Federal Reserve Bank of San Francisco
Working Paper Series
Robots or Workers? A Macro Analysis of Automation and Labor Markets
We study the implications of automation for labor market fluctuations in a Diamond-Mortensen-Pissarides (DMP) framework that is generalized to incorporate automation decisions. If a job opening is not filled with a worker, a firm can choose to automate that position and use a robot instead of a worker to produce output. The threat of automation strengthens the firm's bargaining power against job seekers in wage negotiations, depressing equilibrium real wages in a business cycle boom. The option of automation also increases the value of a vacancy, raising the incentive for job creation, and thereby amplifying fluctuations in vacancies and unemployment relative to the standard DMP framework. Since automation improves labor productivity while muting wage increases, it implies a countercyclical labor income share, as observed in the data.
Cite this item
Sylvain Leduc & Zheng Liu, Robots or Workers? A Macro Analysis of Automation and Labor Markets, Federal Reserve Bank of San Francisco, Working Paper Series 2019-17, 18 Jul 2019.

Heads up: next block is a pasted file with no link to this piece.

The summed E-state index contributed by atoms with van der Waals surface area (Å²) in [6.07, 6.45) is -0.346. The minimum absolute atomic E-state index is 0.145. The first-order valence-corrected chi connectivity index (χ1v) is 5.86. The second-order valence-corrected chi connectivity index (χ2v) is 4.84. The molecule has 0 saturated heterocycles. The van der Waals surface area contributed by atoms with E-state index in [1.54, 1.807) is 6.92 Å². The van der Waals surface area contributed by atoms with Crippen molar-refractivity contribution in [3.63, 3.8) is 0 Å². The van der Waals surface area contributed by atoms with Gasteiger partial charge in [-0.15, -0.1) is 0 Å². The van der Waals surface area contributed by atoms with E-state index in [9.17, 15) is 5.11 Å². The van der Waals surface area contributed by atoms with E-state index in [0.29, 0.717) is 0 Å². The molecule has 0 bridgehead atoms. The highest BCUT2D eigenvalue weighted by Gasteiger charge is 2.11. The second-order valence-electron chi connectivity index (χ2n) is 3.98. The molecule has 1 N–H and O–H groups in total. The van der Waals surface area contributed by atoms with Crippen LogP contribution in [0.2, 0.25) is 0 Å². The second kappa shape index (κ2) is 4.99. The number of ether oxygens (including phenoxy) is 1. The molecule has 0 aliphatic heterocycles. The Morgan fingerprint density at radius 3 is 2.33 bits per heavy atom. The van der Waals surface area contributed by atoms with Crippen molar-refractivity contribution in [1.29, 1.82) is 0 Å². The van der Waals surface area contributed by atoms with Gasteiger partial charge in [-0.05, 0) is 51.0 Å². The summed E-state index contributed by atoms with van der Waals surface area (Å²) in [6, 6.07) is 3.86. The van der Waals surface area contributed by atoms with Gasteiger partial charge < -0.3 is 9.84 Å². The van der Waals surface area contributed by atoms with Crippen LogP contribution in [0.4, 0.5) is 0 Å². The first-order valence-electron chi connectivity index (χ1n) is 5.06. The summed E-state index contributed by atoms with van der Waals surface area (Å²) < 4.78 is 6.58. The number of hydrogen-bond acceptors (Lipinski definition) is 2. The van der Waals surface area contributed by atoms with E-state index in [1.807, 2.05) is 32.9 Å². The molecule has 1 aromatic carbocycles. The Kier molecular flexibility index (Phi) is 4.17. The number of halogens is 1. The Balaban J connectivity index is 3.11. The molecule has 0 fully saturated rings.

- E32 - Macroeconomics and Monetary Economics - - Prices, Business Fluctuations, and Cycles - - - Business Fluctuations; Cycles
- J63 - Labor and Demographic Economics - - Mobility, Unemployment, Vacancies, and Immigrant Workers - - - Turnover; Vacancies; Layoffs
- J64 - Labor and Demographic Economics - - Mobility, Unemployment, Vacancies, and Immigrant Workers - - - Unemployment: Models, Duration, Incidence, and Job Search
This item with handle RePEc:fip:fedfwp:2019-17
is also listed on EconPapers
For corrections, contact Federal Reserve Bank of San Francisco Research Library ()